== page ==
New mobile symptom checker gives more accurate digital diagnoses

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Many doctors warn their patients about looking up their symptoms online because it can lead to unnecessary stress for the patient. (KFSN)

Many doctors warn their patients about looking up their symptoms online because often, they read about the "worst case scenario," and that can lead to unnecessary stress for the patient.

The creator of this new app, called Doc Response, hopes to save time and trauma for both patients and doctors. It's a free, symptom checker that's gaining national attention. When Diane Beasley's youngest child started coughing, she picked up her phone, but not to call her doctor. She first answered a series of questions on doc response about her child's illness. "The end diagnosis was bronchitis with the recommendation you go see your primary care physician."

Without the app, Diane says she would have waited. "So it saved three or four days of this poor kid suffering for nothing."

Houston physician, Doctor Terek Fahl developed the app because so many of his patients were heading to the internet before heading to his office. But most of them were getting wrong information. Fresno mom, Angela Esau says it's just too easy to look up what ails you. "I have done it, gone to Google and just typed in, whatever feeling."

Terica Garret of Fresno plans to use the app to help her husband who's a bit of a hypochondriac. "He thinks every little thing that's wrong with him, is cancer or something. So something like that will definitely help out."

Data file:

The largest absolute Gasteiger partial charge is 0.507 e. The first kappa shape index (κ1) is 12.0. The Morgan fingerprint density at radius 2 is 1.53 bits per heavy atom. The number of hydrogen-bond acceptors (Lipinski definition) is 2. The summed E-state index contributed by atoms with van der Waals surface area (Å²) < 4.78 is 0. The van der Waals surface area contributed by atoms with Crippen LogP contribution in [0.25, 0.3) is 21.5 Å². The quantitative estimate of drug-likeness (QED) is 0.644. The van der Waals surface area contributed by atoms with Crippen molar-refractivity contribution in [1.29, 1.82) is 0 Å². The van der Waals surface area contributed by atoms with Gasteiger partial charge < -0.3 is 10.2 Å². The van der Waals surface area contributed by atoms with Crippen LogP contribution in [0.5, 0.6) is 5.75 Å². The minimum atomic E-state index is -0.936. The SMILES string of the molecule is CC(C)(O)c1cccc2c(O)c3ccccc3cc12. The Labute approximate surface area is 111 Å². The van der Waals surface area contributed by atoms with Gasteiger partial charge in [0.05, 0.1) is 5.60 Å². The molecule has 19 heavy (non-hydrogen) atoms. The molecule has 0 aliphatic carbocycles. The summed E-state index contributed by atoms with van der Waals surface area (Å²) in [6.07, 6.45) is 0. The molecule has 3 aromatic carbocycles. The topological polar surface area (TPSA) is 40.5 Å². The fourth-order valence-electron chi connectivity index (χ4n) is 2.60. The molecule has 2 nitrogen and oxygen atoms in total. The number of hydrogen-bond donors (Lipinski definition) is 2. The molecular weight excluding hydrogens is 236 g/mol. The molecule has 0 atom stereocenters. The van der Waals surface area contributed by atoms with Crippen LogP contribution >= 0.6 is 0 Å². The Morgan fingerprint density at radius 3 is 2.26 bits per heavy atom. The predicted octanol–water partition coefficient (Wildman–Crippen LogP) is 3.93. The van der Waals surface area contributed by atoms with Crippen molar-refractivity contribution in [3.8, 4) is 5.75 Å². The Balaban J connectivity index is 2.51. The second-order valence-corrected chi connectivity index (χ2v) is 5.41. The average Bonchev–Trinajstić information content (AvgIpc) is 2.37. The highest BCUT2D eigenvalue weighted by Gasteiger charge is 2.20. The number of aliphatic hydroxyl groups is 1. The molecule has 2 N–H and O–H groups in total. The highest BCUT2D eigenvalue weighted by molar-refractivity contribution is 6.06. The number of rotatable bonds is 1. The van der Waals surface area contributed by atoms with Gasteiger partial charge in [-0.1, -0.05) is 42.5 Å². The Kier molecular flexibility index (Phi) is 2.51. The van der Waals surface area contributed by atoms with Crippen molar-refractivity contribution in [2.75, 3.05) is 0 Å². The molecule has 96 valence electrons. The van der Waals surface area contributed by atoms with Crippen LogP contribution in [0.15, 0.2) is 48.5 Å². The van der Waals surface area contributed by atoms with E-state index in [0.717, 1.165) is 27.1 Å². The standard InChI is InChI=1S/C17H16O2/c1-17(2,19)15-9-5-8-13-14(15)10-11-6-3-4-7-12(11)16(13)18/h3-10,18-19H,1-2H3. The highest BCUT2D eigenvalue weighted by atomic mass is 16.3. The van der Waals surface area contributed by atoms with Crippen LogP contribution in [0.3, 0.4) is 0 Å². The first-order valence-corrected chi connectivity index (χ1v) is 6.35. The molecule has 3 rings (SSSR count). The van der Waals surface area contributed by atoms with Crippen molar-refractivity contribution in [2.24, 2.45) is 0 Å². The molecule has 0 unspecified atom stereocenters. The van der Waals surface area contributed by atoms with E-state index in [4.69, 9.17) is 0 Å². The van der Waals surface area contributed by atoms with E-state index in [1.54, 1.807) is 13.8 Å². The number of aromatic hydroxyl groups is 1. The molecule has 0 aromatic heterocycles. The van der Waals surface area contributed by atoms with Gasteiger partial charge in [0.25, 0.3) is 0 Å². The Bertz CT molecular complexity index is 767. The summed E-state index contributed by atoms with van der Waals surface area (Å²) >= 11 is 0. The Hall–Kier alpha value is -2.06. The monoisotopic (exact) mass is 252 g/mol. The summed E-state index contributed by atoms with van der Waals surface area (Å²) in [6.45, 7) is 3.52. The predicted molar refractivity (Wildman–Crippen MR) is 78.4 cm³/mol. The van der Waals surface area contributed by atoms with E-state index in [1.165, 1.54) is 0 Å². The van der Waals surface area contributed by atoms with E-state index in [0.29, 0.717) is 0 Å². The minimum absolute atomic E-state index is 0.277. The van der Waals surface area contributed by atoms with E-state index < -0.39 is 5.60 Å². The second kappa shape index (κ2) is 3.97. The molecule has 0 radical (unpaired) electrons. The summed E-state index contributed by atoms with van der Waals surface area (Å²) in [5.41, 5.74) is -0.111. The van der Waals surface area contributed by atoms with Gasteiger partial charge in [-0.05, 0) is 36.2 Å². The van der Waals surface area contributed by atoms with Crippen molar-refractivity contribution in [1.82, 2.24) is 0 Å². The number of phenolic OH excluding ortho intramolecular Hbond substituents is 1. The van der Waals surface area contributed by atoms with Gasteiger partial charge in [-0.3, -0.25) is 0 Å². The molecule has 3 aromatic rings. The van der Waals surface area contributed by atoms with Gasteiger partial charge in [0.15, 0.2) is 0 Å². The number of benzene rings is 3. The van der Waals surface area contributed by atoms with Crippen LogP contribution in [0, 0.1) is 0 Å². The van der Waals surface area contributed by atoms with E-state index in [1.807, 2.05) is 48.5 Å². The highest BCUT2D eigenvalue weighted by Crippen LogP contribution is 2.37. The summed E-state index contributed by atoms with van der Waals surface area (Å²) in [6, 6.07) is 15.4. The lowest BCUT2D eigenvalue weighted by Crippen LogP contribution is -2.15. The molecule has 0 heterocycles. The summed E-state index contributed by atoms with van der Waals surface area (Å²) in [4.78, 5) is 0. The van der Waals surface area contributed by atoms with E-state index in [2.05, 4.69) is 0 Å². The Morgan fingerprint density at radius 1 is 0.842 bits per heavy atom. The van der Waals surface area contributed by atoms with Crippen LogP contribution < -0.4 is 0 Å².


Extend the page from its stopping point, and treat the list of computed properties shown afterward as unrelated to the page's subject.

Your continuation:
A study in July by Harvard Medical School found Doc Response gave "the correct diagnosis first" 150-percent more often than Web MD and I-Triage. And 300-percent more often than the Mayo Clinic's symptom checker.

Valley family medicine physician, Doctor Ye Min has conducted seminars on medical apps and says Doc Response, can be helpful to keep patients from looking up only the worst case scenario. "If the patient is screened with the symptoms, and then they come to us. That way they reduce an unnecessary panic attack."

And those "panic attacks" can lead to emergency rooms becoming overcrowded with non-critical patients. "What we're trying to do is restrict or decrease the number of unnecessary visits to the ER or a doctor's office," said Doctor Fahl.

Doctor Fahl's goal is to make Doc Response a vital tool for fellow physicians and patients. He hopes doctors, especially those without specialized training, will use the app to help their patients in their own offices.

Doctor Fahl also says the app does not take the place of physicians but puts a tool in the hands of patients to help them make better health decisions. "We'll continue to make strides to make a better product and in the end, really change healthcare."

Doctors also say, medical apps can't factor in a patient's health history, which is often crucial information when determining a diagnosis.

Most physicians say apps are useful to take a preliminary look at your condition but then, seek medical help if necessary.
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